For one thing, it dares to call both the Soviet Union and Sputnik 1 by name, rather than hiding behind the tissue-paper obfuscations of earlier Red-baiting schlock-operas like Invasion U.S.A. In fact, speculation over the true purpose of the Russians’ pioneering satellite is the starting point for this story. A scientist briefs a bunch of military types on his analysis of Sputnik’s enigmatic beeping. There’s no coded information concealed in it, but the scientist cautions that no one has yet succeeded in recording the satellite’s transmissions over Russian airspace. The machine could very well change its tune when there’s no one within earshot but its masters. The great worries are that Sputnik is gathering intelligence on the American rocket program, or worse yet, creating a targeting grid for intercontinental ballistic missiles. General Watkins, the ranking officer at the briefing (who knows— Philip St. George, maybe?), decides that if signals intelligence can’t tell him anything, then he’ll just have to conduct his espionage the old-fashioned way.
Enter John Manston (The Dead One’s John McCay). Watkins wants him to travel to Moscow to connect with a CIA asset by the name of Tanya (Monica Davis, of The Swap and How They Make It and She Should Have Stayed in Bed). Tanya is a foreigner living in Russia as the result of a long and convoluted sob story. She has no investment in or loyalty to the Communist regime, and more importantly, she’s the mistress of the Soviet economic minister (could be Edward Czerniuk— he’s certainly got an authentically Slavic look about him, whoever he is). The minister likes to drink, and when he drinks, he likes to talk. With Tanya’s help, Manston could uncover exactly how the satellite figures in Soviet plans, and exactly what the Reds have learned from it thus far.
Those plans are well worth knowing about, too, because there have been big changes at the Kremlin. Unbeknownst to Western intelligence gatherers, Khrushchev has been eclipsed in the Presidium by a highly decorated marshal who believes the time has come for a more aggressive stance against the US and its allies. Sputnik 1 has indeed told the Russians plenty about the sorry state of American rocketry, and the marshal has been pushing the rest of the Presidium to launch a preemptive nuclear war now, while the advantage is with them. Manston is horrified when he learns of the militaristic turn taken by the economic minister’s pillow talk, and the focus of his activities shifts from snooping to sabotage. Unless he, Tanya and a British agent whom they meet while scoping out a missile base can throw a big damn monkey wrench into the works of the Soviet ICBM program, the USA is doomed!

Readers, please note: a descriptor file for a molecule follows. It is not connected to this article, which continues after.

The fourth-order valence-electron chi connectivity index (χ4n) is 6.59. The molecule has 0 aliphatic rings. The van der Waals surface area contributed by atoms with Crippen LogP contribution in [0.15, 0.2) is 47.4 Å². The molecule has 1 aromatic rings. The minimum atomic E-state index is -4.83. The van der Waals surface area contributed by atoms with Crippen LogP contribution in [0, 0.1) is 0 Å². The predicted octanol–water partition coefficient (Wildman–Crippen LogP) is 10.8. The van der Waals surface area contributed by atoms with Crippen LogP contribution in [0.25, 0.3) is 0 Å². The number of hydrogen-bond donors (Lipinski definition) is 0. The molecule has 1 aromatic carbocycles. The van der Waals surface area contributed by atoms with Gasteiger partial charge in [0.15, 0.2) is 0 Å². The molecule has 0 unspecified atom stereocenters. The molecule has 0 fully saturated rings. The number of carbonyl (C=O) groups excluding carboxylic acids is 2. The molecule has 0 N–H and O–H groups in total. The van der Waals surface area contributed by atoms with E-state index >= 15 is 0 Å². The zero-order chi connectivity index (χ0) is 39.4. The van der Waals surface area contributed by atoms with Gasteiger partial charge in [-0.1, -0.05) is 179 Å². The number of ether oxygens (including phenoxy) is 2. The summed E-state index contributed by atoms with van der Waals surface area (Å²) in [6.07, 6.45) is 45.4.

I probably shouldn’t have been surprised by the direction Rocket Attack U.S.A. takes for the final act. After all, I knew this was meant to be an exercise in alarmism, and Invasion U.S.A. had established a precedent for taking alarmism almost all the way six years earlier. Nevertheless, I was not prepared for Manston, Tanya, and Agent Brit Guy to fail in their attempt to plant a bomb on the Russian ICBM’s tail, let alone for their failure to mean exactly what Watkins and his fellows had been insisting it would from the beginning. Who had the nerve to go that dark in the late 1950’s, Sputnik or no Sputnik? Well, evidently the answer to that question is “Barry Mahon.” No sooner are his heroes lying dead in a ditch outside Moscow than we journey to New York City to meet an entirely new cast of characters. Their stories are merely the stuff of everyday life— spousal misunderstandings, minor workplace grievances, and the like— but the real drama here is the contrast between these people’s quotidian business and the hydrogen bomb racing toward them from the other side of the globe. Watkins has every Nike Ajax on the East Coast ready to intercept it, but that’s the whole point of a ballistic missile— only now is a SAM that might be able to hit one entering service, and although part of that delay was due to a treaty between the US and the USSR banning efforts to develop such a weapon, the lackluster performance of contemporary missiles against much easier targets suggests that no vacuum-tube guidance system would have been equal to the task anyway. The marshal’s nuke arrives late in the afternoon, and that’s all for the Big Apple. Taking a further cue from Invasion U.S.A., the film ends by demolishing the fourth wall in order to plead with the audience not to let this story come true.